Saturday 20th 38F, 3C, windy, heavy overcast, occasional heavy showers. There was lightning to the north and a starry sky to the south during the night. The forecast is for more wintry showers and gusts to 30+mph. I set off late morning in short-lived sunshine. It started raining as I reached the shops and kept redoubling its efforts, including sleet on the way back until the air was nearly opaque. The gusts were fierce with a high pitched roar in the hedges and trees at times. I was struggling to stay on the road in the crosswind. At a guess it must easily have hit 50mph. The roads were heavily littered with twigs and debris blown out of the field hedges. It remained windy but the rain almost gave up eventually. 15 miles.
Sunday 21st 38-43F, 3-6C, light breeze with broad, pink brush strokes all over the sky. Rain and wind promised for after lunch. I had better make the most of it. In the absence of hunting, an hour and a half walk to more distant woods. I heard an owl and Jays but could not see them. Rather a sad and damp day with a niggling wind to keep me cool on the way back. Only a short ride. 7 miles under a leaden sky with the wind building. Quite a number of dead rats on the roads recently.
A light coloured, medium large, bird of prey, with short, pointy wings, was arguing with a crow as I returned. [A Falcon?] I see many birds of prey but am still unable to positively identify many of them. Big ones tend to become default "buzzards." Or Red kites if clearly seen and close enough to spot the clear markings and long wings. Many defy my limited skills at identification. I often see large, shaggy birds of prey with floppy feathers. On my walks most birds of prey are are seen from a distance or concealed by foliage. I do not carry binoculars on my trike but always do so on my morning walks.
When I walk the birds are far more wary. They will leave their perch well before I am close enough to see properly with the naked eye. On the trike I am not seen as remotely the same level of threat. They will often stay seated while I ride beneath them in their roadside trees. Or they will remain on the fields as I pass. Which is quite odd because most animals see the trike as a potential threat. Hares certainly don't like me on my trike but will watch me when I walk. Pheasants can't make up their tiny minds about anything!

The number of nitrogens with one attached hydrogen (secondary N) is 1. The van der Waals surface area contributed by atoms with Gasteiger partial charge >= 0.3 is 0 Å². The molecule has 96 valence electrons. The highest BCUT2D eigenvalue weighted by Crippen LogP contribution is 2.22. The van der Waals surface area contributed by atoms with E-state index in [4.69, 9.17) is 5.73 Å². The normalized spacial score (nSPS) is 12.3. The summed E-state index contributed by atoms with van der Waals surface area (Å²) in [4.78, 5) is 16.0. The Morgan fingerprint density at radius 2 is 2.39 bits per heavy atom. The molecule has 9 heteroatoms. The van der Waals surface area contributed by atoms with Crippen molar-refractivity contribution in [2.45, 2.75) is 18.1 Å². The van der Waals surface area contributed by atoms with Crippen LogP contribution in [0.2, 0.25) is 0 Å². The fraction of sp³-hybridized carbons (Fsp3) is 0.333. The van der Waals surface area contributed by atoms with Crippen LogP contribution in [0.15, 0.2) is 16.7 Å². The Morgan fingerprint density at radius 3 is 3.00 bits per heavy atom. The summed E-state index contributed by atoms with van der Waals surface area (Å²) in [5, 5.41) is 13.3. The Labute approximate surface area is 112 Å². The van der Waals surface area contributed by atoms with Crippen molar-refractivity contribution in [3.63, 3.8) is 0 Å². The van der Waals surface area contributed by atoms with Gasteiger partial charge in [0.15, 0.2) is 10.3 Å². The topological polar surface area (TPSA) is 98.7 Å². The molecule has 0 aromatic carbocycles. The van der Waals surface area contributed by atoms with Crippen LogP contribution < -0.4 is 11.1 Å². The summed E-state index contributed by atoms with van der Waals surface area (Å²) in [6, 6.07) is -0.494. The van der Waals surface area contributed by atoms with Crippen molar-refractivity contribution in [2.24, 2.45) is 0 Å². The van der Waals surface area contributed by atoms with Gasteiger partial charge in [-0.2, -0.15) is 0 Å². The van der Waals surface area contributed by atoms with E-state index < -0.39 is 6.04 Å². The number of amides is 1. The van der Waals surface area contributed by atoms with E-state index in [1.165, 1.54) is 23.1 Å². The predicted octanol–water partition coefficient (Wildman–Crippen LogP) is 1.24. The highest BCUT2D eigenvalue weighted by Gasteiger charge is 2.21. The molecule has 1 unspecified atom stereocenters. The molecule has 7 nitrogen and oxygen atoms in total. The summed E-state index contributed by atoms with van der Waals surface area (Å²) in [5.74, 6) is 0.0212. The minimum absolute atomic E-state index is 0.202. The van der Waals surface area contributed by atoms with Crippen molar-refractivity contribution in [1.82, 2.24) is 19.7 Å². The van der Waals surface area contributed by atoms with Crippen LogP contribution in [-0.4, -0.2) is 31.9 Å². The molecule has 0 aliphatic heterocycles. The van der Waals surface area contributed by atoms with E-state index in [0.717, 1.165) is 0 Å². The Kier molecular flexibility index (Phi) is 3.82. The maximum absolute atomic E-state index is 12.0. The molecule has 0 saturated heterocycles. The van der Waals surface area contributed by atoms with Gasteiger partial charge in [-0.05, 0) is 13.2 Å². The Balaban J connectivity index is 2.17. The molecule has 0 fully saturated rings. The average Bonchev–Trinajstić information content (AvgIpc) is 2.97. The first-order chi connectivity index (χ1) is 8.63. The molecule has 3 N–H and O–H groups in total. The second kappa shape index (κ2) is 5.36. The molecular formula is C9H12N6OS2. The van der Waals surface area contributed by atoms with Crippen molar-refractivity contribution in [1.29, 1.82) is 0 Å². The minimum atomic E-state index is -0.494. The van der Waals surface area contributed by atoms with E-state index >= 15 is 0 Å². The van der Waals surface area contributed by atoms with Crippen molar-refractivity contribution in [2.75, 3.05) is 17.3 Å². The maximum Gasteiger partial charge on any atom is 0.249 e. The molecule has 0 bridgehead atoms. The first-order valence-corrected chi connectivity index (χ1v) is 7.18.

Horses quite often panic momentarily as I pop into view from behind a roadside hedge. Eventually they become used to me if I pass them often enough. Though they will often still look up at me as I ride past. While cyclists on two wheels seem to pass quite unnoticed. It used to be said that tricyclists upset the horses far more than cyclists when horse drawn carriages were still commonplace. Presumably back in the late 19th century. The "bulky" appearance of the twin rear wheels must trigger some auto-flight instinct. Perhaps they have a race memory of being harnessed to chariots of war? Cattle will sometime stare at me but sheep don't seem to care much about trikes and tricyclists. They show far more interest if I walk past their field.
Click on any image for an enlargement.